St. Dionysius of Alexandria
Fr. Ted Bobosh has written an article on a topic that comes up from time to time -- whether or not we should observe the custom of women refraining from Communion during their menstrual cycle. Curiously, Fr. Ted appeals to Apostolic Constitutions as his primary basis for rejecting this custom, but makes no mention of the Ecumenical Canons that endorse the same custom. This is curious because Canon 2 of the Quinisext Council specifically rejects the Apostolic Constitutions because it contains many impious and heretical interpolations. And in that same canon, the Holy Fathers affirmed the canons of St. Dionysius of Alexandria (who reposed in 264 AD.) as well as those of St. Timothy of Alexandria (who reposed in 384, and was one of the Fathers of the Second Ecumenical Council), and in those canons, this custom is affirmed (see Canon 2 of St. Dionysius and Canon 7 of St. Timothy).
Contrary to the suggestion of the quote from the Apostolic Constitutions that Fr. Ted cited, no one believes that a women is separated from God during her menstrual cycle, cannot pray, or is deprived of the Holy Spirit. Nor does anyone teach that having a menstrual cycle is in any way sinful. Nor is the custom of women refraining from communion during this time an absolute prohibition. We do, however, have customs of ritual purity in the Orthodox Church. For example, when clergy are vesting for the liturgy, we ritually wash our hands -- not because they are physically dirty. Any clergyman with any sense has washed his hands before he comes into the Church. However, this action does remind us of our need for spiritual cleansing. If a priest cuts himself when serving the proskomedia, he must leave the altar, and not return until the bleeding has stopped. If a priest is driving and a young child runs out in front of his car, and is killed, that priest will never be allowed to serve the Liturgy again -- not because he killed the child intentionally, because he has blood on his hands, and so can no longer offer the unbloody sacrifice of the Eucharist.
With the New Testament, the Old Testament worship has been replaced by a new Liturgy (Hebrews 8:6), but this does not mean that there is no continuity between the Old and the New Covenants. Some things have been set aside completely, and other things have been retained to one degree or another. In the Old Testament we see that there was quite a bit of concern about blood, and we see that even in the New Testament this concern has not been set aside (see, for example Acts 15:23-29).
The customs that we retain have a symbolic and didactic significance, but they are not absolute. If a woman was in danger of death during her menstrual period, she would of course be communed without any hesitation, because then the didactic value of this custom would be superseded by the more immediate need to prepare the woman for her death.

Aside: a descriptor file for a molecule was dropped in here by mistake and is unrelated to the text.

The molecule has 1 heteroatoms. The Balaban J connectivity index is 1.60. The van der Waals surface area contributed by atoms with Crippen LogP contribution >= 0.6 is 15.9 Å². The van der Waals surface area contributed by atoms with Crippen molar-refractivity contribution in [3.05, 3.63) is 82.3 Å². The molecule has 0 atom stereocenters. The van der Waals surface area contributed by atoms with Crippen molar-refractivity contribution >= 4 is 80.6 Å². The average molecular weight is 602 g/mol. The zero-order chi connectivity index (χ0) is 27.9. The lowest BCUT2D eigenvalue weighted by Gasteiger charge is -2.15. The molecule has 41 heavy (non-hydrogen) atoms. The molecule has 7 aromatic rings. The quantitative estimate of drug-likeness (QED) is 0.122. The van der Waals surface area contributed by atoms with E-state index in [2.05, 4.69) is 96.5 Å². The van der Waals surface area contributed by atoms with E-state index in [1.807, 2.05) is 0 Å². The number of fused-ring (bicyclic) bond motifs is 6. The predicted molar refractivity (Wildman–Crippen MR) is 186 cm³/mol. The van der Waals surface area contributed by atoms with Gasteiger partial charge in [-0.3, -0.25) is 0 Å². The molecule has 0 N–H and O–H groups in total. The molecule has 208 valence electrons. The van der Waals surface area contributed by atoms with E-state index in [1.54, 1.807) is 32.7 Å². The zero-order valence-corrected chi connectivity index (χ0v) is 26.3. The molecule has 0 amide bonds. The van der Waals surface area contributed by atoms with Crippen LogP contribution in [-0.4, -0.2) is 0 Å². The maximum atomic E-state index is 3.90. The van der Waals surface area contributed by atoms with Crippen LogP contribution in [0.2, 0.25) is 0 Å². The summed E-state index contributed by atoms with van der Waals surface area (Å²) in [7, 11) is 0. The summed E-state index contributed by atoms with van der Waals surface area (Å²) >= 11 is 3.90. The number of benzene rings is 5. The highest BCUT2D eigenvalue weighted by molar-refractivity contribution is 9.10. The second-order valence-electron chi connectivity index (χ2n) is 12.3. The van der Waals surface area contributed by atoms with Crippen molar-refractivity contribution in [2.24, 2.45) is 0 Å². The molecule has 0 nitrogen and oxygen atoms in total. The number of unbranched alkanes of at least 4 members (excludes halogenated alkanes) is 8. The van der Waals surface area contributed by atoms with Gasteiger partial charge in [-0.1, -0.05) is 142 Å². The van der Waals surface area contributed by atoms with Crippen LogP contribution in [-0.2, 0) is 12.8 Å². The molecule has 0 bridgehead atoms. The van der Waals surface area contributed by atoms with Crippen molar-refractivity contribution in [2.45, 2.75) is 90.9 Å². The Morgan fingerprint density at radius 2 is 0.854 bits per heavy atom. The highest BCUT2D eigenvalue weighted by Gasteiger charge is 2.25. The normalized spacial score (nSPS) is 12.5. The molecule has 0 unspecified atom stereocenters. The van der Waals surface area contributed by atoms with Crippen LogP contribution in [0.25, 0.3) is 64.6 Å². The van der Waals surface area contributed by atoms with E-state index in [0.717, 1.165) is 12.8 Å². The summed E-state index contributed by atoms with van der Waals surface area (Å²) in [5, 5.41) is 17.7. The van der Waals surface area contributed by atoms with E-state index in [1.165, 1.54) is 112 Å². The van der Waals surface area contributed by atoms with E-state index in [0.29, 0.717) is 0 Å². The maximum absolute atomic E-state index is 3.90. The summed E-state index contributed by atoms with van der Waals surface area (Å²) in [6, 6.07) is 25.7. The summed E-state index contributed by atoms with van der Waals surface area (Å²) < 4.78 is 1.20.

Fr. Ted did not mention the oft quote epistle of St. Gregory the Great in which he said that this custom should not be obligatory, but it should be noted that he also says that if a woman wishes to observe this custom it is praiseworthy -- which is very much in contrast to the position usually taken by those who cite St. Gregory on this subject. It should also be noted that St. Gregory the Great reposed in 604 AD., and the Quinisext Council was held in 692 AD. -- and so we do not know what he would have written had he lived after the time of that Council.
If someone wishes to argue that the canons of Ss. Dionysius and Timothy of Alexandria were due to the historical conditions of the times in which they lived, and that modern sanitation has made this practice no longer necessary, at least they are attempting to take the canons seriously rather than merely dismissing them. But those who take the position that the practice has never had any justification have a serious problem in explaining how these canons could have been affirmed by an Ecumenical Council -- and beyond that, they have the problem in dealing with the Old Testament laws regarding menstruation. Do they not believe that the Mosaic Law was inspired by God? Regardless of whether one thinks we should observe the custom in question today or not, if "All Scripture is given by inspiration of God, and is profitable for doctrine, for reproof, for correction, for instruction in righteousness" (2 Timothy 2:15-17), then these laws could not be just a matter of ancient superstition, ignorance, or misogyny.
It should also be noted that the Russian Church has recently reaffirmed this practice, in the document: On the Patricipation of the Faithful in the Eucharist, which was approved at the Synod meeting held on February 2nd - 3rd, 2015 in Christ the Savior Cathedral in Moscow.
On "Ritual Impurity": In Response to Sister Vassa (Larin), by Fr. Sergei Sveshnikov
More to the Point: Should Nuns Light Their Icon Lamps?, By Fr. Sergei Sveshnikov
Churching and the Feast of the Meeting of the Lord